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    Thanks for the replies. Yeah, I can look up stats on websites but I was hoping might have some insight into some particular schools that had somewhat more leniant standards (for example, schools that consider grade trends more than overall GPA, or weight more towards extracurriculars, things like that). Once again, I do realize that they are all tough to get into, but everything is relative...

    Dime-a-dozen, arrogant messageboard warriors are also a joke, and *incredibly* annoying, and you're a pretty bad one at that.

    You didn't have to even click on this thread, let alone reply. Next time, don't bother.

    You seem to have reading comprehension trouble. I'm pretty sure that "retakes" implies that I'm trying to raise my standards... Also, you have no clue about me and what else I'm doing to improve my application. Not to mention I know a few people that have gotten in with GPAs around mine or lower.

    You really should keep your ignorant comments to yourself lest you be made to look like a fool again.
     
  19. Yeah, I probably overreacted, I admit. But downgrading Canada seems to be very popular, especially on message boards. The misinformation about us is very irritating sometimes. Especially when you say that you wouldn't want someone with a Canadian degree filling your scripts.
     
  20. SomeGuy

    SomeGuy Senior Member
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    Incorrect. The US (generally speaking) does not require a PharmD, even for new foreign graduates. For foreign grads, a 5 year degree is required. A bachelor's is acceptable if its 5 years in length. The only additional test that needs to be taken by a new Canadian (or any other foreign) grad is the FPGEE.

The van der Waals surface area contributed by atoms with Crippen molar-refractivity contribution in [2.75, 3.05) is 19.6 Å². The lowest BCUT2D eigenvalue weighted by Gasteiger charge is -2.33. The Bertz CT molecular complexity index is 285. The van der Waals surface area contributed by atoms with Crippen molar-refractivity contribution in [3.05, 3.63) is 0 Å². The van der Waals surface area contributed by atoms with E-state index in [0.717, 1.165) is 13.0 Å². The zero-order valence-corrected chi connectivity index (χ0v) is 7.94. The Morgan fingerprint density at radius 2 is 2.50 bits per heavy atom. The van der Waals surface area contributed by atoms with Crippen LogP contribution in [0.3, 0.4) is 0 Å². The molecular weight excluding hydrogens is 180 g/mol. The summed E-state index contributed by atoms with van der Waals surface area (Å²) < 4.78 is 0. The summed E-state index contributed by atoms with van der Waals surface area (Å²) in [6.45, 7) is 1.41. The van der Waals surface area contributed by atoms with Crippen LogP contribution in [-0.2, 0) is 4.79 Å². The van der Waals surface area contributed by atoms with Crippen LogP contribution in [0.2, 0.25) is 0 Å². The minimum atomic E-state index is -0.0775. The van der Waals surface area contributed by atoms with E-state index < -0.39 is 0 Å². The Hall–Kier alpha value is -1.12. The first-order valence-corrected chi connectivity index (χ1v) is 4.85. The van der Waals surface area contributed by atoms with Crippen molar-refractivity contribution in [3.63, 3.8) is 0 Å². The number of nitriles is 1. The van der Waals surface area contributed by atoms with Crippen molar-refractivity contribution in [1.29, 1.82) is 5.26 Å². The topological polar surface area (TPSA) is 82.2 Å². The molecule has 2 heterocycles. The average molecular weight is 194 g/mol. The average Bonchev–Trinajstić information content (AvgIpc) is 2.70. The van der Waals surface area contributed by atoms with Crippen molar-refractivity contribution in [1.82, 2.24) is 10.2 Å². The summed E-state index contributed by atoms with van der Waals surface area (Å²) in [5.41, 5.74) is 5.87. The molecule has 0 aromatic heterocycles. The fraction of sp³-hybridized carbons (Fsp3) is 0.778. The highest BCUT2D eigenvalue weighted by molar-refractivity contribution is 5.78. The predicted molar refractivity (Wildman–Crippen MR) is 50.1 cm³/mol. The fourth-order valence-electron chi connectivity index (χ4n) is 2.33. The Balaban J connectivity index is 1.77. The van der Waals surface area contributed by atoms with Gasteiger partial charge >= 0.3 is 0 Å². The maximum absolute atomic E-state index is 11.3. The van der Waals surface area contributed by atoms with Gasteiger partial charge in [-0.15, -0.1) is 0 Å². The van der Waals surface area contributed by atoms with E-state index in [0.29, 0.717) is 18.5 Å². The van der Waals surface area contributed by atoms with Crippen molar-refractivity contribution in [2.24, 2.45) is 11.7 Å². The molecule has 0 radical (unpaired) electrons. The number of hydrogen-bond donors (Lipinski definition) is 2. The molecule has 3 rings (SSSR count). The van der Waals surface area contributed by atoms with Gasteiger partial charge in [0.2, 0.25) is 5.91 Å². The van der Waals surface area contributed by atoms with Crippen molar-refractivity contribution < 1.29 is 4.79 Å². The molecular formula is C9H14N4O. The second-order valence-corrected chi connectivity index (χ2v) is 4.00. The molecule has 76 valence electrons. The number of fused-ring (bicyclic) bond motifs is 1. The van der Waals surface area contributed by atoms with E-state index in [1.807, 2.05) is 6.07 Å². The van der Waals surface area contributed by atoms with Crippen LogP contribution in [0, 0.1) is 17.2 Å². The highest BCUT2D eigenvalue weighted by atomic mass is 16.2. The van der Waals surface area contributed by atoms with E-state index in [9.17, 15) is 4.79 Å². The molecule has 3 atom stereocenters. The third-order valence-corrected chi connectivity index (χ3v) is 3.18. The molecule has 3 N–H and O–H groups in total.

The ACPE decided to stop accreditation of non-PharmD programs in the USA. Some states do require 6 years of study, but not many (NY is the only one I've seen).
     
  21. Requiem

    Requiem Senior Member
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    I apologize for perhaps over-reacting, at the time it was ~12:30 AM and I had just been studying for 10 hours, so yeah.

    I was agitated about ethyl's "I wouldn't want you filling my scripts :p " comment, because that's just plain wrong.

    In regards to your actual dilemma, no I don't "know" you, and you don't "know" me. I can only base my comments based upon what I've been presented with, which was asking for the easiest schools to get into. If you are in fact working very hard to improve your grades and bring up your GPA, excellent. A hard work ethic will be noticed, as will a gradual increase in your grades.

    Here's my advice: Work hard, strive for what you want. Take courses over the summer, night classes, whatever it takes to bring up your GPA so you'll have a strong application. If you do want it, your work will pay off and a steady increase in GPA will be noticed by schools.

    Perhaps you shouldn't aim for the bottom tier, so to speak, but rather for the school you really want to get into, and then proceed accordingly.

    Good luck.
     
  22. Stephie

    Stephie Senior Member
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    I wasn't saying that Canadian schools are easier to get into, just that transfering licensure to the US wasn't that simple.
     
  23. SomeGuy

    SomeGuy Senior Member
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    Except that... it almost is. New Canadians grads transferring to the US would have to take the NAPLEX (just like US grads), the MPJE (just like US grads), the FPGEC (unlike US grads, but probably the easiest for Canadian grads), and complete an internship hour requirement (just like US grads, some border states give Canadians some transfer credit).

    Oh, and I almost forgot, most states are backwards in that they'll require all foreign grads, including Canadian ones, to take the "Test of Spoken English." I'd call it more of an insult than a requirement though.

    The "hardest" part as a Canadian grad is that you will have to complete the state's internship hour requirement _after_ you graduate. But its around 1500 hours and you get paid rather well for it.
     
  24. dgroulx

    dgroulx Night Pharmacist
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    Unless you're from Quebec. When my husband's family comes down to visit, we need an interpreter. They know a handful of words in English, and I know about the same amount in French.